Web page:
That would make Luis her first, and who knows how that will affect her in or out of a cockpit. As Cynthia tells Makoto, knowing someone’s story is different from understanding how they feel. Well, it looks like we’re poised to find out just how Abby feels about a great many things, and what if anything Makoto can do.

Kekkai Sensen – 08

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After a White and Black cold open that might confirm they’re the orphans of the “casters” who stopped the catastrophe that threatened the city, we get a lovely rapid fire sequence of Zapp’s daily hedonistic life. It takes on a familiar pattern:

  1. Wake up hungover in the bed of last night’s conquest
  2. Grab breakfast at a fast food joint
  3. Gamble at the horse races and lose
  4. Beat up would be thieves and take their money
  5. Gamble at the slots and lose
  6. Drink away his bad fortune at a hostess club
  7. Repeat!

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It’s either an honest life Zapp loves living, or the only life he knows how to live. It’s probably the latter, because when he meets the girl of his dreams in step 2, it’s as if a new path opens before him, and he’s majorly excited to go down it.

He’s so overzealous in pursuing her, he grows a huge gut from all the fast food he’s ordering, and creeps her out with stalkeresque obsessive behavior. But hey, the man knows what he wants, which we’re not quite sure of since we never see her face!

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This is an entertaining episode in that it doesn’t just very efficiently dive deep into Zapp’s personal life, of which we’ve only seen bits and pieces, but also teach us a bit about his roots. A lot of his present lifestyle may be a means of rebelling against a past of torturous training under the heel of his Big Dipper Style master, Raju Jugei Shizuyoshi.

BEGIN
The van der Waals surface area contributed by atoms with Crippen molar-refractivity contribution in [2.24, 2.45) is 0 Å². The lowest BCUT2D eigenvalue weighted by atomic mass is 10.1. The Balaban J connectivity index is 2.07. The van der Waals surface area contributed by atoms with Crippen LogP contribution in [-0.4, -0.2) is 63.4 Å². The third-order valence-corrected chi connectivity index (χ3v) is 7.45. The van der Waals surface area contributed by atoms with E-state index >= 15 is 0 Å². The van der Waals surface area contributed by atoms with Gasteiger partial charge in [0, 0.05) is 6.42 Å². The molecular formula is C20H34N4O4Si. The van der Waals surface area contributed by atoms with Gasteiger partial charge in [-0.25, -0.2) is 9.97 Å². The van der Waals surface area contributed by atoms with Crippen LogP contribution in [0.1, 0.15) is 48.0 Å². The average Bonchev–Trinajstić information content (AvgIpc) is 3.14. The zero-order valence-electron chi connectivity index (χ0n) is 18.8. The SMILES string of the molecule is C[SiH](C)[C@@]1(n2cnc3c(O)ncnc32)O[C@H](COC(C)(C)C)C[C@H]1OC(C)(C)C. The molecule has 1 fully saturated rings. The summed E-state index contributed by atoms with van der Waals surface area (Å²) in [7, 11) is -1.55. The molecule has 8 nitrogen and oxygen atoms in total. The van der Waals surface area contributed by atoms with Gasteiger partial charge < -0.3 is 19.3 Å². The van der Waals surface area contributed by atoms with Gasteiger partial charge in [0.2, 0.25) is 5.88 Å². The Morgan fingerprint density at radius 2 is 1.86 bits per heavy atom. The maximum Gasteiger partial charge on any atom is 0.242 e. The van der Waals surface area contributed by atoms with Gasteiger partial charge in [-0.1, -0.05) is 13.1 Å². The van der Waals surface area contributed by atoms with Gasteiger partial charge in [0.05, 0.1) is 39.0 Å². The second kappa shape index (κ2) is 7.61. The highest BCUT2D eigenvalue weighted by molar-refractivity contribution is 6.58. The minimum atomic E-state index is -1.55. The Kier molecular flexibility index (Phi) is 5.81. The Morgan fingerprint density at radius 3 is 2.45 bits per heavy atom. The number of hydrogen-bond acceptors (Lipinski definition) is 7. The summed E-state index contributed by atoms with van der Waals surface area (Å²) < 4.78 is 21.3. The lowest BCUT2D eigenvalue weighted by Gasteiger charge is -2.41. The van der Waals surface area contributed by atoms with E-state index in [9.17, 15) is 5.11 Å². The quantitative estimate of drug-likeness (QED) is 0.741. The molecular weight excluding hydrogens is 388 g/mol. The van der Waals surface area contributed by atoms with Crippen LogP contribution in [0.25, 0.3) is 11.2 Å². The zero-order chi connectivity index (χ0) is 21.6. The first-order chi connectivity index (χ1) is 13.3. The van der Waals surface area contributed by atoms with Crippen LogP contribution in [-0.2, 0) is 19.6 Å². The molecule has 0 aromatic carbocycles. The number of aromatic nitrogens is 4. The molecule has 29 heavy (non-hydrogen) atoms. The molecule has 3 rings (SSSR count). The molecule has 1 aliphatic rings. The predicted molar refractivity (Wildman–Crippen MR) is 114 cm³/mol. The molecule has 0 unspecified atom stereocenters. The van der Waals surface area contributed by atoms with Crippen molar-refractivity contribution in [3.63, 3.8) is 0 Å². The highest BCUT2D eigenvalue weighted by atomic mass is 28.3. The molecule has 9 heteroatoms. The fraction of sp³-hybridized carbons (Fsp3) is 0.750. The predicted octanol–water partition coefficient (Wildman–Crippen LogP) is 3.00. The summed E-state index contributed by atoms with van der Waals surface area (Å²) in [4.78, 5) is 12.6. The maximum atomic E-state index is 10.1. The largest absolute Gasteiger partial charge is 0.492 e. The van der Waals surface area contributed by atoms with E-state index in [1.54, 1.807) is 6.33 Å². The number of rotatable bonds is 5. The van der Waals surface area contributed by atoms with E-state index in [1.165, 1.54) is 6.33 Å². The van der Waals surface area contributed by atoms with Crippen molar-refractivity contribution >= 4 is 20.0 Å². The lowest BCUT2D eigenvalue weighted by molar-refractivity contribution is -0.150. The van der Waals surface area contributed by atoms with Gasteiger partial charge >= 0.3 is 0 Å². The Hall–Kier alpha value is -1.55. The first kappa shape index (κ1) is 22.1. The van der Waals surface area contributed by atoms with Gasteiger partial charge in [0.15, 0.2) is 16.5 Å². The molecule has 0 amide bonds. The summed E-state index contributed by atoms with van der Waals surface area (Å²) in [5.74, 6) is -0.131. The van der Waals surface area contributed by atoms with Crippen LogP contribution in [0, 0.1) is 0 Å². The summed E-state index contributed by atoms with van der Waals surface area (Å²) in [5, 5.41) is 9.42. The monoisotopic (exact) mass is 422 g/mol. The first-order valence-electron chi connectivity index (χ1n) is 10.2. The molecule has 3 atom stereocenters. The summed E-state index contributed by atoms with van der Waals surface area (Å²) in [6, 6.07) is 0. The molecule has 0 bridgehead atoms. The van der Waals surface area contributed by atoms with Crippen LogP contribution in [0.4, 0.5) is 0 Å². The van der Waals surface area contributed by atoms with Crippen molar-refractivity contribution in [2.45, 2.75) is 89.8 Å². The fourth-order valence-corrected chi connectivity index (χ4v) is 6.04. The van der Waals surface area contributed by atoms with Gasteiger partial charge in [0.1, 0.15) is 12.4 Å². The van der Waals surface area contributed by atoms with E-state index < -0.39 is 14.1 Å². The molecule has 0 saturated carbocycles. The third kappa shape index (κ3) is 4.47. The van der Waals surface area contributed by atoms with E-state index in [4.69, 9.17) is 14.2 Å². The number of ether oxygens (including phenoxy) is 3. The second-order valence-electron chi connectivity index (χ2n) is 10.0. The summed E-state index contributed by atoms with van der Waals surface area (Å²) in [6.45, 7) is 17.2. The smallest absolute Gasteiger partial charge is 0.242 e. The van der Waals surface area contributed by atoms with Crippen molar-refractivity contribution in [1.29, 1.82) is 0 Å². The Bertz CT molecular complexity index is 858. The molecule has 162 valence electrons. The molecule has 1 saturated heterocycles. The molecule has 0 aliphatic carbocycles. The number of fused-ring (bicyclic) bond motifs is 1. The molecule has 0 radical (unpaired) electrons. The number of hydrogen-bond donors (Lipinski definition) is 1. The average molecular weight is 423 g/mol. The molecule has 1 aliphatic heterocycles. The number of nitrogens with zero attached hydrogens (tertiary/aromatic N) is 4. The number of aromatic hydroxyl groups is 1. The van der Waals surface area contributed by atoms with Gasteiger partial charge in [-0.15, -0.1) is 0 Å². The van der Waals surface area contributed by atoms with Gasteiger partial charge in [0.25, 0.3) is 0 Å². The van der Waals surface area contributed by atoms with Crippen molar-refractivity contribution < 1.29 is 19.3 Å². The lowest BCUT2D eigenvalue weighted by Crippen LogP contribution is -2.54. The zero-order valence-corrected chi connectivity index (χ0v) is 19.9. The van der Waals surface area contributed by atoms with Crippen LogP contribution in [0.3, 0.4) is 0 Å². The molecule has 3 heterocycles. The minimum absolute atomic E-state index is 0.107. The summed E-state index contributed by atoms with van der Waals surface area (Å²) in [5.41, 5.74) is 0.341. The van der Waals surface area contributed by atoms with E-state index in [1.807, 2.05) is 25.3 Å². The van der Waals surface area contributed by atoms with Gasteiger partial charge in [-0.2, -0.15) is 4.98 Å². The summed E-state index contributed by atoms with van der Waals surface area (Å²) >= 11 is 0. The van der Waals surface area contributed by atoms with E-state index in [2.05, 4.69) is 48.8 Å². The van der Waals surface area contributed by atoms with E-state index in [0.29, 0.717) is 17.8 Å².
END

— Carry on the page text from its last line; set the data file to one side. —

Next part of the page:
Jugei’s a dude so powerful and badass that only a small piece of his body is able to take on and defeat a hi-class blood breed. He’s the latest in this show’s cavalcade of unique and intriguing non-human characters, this time it’s the super-arrogant alien who speaks a language too complex for lowly humans to comprehend.

Libra even mistakes him for a blood breed, even though he’s one of their greatest weapons against them. The problem is, he’s like smoke only showing up once every decade or so and doing what he wants. He’s like a hyper-distilled Zapp.

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To test his former pupil, Jugei places Zapp in a blood bubble and tasks him with sealing the final form of the blood breed, AKA zhen tai dan. He has no idea how he’s going to do it until Chain gets the idea to pretend Angelica’s calling him aching for Zapp’s masculine touch. In the blink of an eye the job is done. You gotta hand it to the guy, he’s got a system, and it works: make him think he’s going to get laid by his crush, and he can do anything. Naturally, Chain only called Time.

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Operating almost totally independently of the Zapp/Jugei/Libra A-plot is the B-plot of Black and White, in which we learn Black actually has two distinct personas, one of which is worried the other is manipulating their sister, but the other, nastier one assuring himself that White knows what she’s doing and is doing it willingly.